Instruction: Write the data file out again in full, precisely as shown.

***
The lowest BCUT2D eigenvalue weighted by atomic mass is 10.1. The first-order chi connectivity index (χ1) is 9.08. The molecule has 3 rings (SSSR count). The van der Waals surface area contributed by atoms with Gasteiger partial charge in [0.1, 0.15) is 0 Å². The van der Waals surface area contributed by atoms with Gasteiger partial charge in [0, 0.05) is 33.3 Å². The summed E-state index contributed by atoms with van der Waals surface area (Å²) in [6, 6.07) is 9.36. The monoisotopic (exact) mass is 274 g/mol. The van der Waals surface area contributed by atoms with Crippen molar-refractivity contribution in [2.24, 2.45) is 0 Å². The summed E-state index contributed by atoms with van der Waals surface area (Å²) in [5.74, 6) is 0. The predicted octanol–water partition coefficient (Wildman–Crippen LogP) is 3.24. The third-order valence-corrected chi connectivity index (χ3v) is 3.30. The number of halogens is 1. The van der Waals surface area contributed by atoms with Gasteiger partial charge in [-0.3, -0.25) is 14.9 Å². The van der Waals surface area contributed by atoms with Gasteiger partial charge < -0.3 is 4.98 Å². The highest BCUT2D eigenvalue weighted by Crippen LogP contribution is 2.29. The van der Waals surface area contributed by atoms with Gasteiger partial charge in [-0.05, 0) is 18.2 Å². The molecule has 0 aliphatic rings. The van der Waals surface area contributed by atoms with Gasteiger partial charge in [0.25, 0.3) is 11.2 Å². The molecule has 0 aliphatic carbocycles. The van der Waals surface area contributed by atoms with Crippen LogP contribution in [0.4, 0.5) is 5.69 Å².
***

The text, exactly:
The lowest BCUT2D eigenvalue weighted by atomic mass is 10.1. The first-order chi connectivity index (χ1) is 9.08. The molecule has 3 rings (SSSR count). The van der Waals surface area contributed by atoms with Gasteiger partial charge in [0.1, 0.15) is 0 Å². The van der Waals surface area contributed by atoms with Gasteiger partial charge in [0, 0.05) is 33.3 Å². The summed E-state index contributed by atoms with van der Waals surface area (Å²) in [6, 6.07) is 9.36. The monoisotopic (exact) mass is 274 g/mol. The van der Waals surface area contributed by atoms with Crippen molar-refractivity contribution in [2.24, 2.45) is 0 Å². The summed E-state index contributed by atoms with van der Waals surface area (Å²) in [5.74, 6) is 0. The predicted octanol–water partition coefficient (Wildman–Crippen LogP) is 3.24. The third-order valence-corrected chi connectivity index (χ3v) is 3.30. The number of halogens is 1. The van der Waals surface area contributed by atoms with Gasteiger partial charge in [-0.3, -0.25) is 14.9 Å². The van der Waals surface area contributed by atoms with Gasteiger partial charge < -0.3 is 4.98 Å². The highest BCUT2D eigenvalue weighted by Crippen LogP contribution is 2.29. The van der Waals surface area contributed by atoms with Gasteiger partial charge in [-0.05, 0) is 18.2 Å². The molecule has 0 aliphatic rings. The van der Waals surface area contributed by atoms with Gasteiger partial charge in [0.25, 0.3) is 11.2 Å². The molecule has 0 aliphatic carbocycles. The van der Waals surface area contributed by atoms with Crippen LogP contribution in [0.4, 0.5) is 5.69 Å².